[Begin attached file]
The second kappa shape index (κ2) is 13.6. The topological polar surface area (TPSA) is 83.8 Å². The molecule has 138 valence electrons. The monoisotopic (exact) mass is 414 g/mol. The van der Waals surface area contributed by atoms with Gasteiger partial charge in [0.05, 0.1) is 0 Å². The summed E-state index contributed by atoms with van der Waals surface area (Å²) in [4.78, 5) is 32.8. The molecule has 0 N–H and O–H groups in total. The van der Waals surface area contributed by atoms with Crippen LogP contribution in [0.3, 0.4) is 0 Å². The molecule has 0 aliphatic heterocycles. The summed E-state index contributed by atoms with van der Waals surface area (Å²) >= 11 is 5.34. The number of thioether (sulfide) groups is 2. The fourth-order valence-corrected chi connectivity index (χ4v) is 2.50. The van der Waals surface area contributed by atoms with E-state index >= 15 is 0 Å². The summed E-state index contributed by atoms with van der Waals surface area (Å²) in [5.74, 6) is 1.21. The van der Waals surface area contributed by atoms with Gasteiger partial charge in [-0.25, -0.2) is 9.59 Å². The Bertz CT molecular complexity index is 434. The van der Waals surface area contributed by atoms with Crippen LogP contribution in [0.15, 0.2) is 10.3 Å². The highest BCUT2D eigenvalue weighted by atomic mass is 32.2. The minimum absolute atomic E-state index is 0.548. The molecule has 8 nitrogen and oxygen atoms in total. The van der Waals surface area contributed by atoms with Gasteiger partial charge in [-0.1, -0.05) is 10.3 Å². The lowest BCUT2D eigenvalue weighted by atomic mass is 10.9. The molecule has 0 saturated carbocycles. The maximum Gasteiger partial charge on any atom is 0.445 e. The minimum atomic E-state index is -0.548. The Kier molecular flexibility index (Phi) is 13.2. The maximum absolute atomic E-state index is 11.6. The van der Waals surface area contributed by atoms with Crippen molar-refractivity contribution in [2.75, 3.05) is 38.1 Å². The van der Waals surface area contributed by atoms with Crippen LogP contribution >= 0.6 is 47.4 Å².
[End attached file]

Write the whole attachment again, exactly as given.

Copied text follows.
The second kappa shape index (κ2) is 13.6. The topological polar surface area (TPSA) is 83.8 Å². The molecule has 138 valence electrons. The monoisotopic (exact) mass is 414 g/mol. The van der Waals surface area contributed by atoms with Gasteiger partial charge in [0.05, 0.1) is 0 Å². The summed E-state index contributed by atoms with van der Waals surface area (Å²) in [4.78, 5) is 32.8. The molecule has 0 N–H and O–H groups in total. The van der Waals surface area contributed by atoms with Crippen LogP contribution in [0.3, 0.4) is 0 Å². The molecule has 0 aliphatic heterocycles. The summed E-state index contributed by atoms with van der Waals surface area (Å²) >= 11 is 5.34. The number of thioether (sulfide) groups is 2. The fourth-order valence-corrected chi connectivity index (χ4v) is 2.50. The van der Waals surface area contributed by atoms with E-state index >= 15 is 0 Å². The summed E-state index contributed by atoms with van der Waals surface area (Å²) in [5.74, 6) is 1.21. The van der Waals surface area contributed by atoms with Gasteiger partial charge in [-0.25, -0.2) is 9.59 Å². The Bertz CT molecular complexity index is 434. The van der Waals surface area contributed by atoms with Crippen LogP contribution in [0.15, 0.2) is 10.3 Å². The highest BCUT2D eigenvalue weighted by atomic mass is 32.2. The minimum absolute atomic E-state index is 0.548. The molecule has 8 nitrogen and oxygen atoms in total. The van der Waals surface area contributed by atoms with Gasteiger partial charge in [-0.1, -0.05) is 10.3 Å². The lowest BCUT2D eigenvalue weighted by atomic mass is 10.9. The molecule has 0 saturated carbocycles. The maximum Gasteiger partial charge on any atom is 0.445 e. The minimum atomic E-state index is -0.548. The Kier molecular flexibility index (Phi) is 13.2. The maximum absolute atomic E-state index is 11.6. The van der Waals surface area contributed by atoms with Crippen molar-refractivity contribution in [2.75, 3.05) is 38.1 Å². The van der Waals surface area contributed by atoms with Crippen LogP contribution >= 0.6 is 47.4 Å².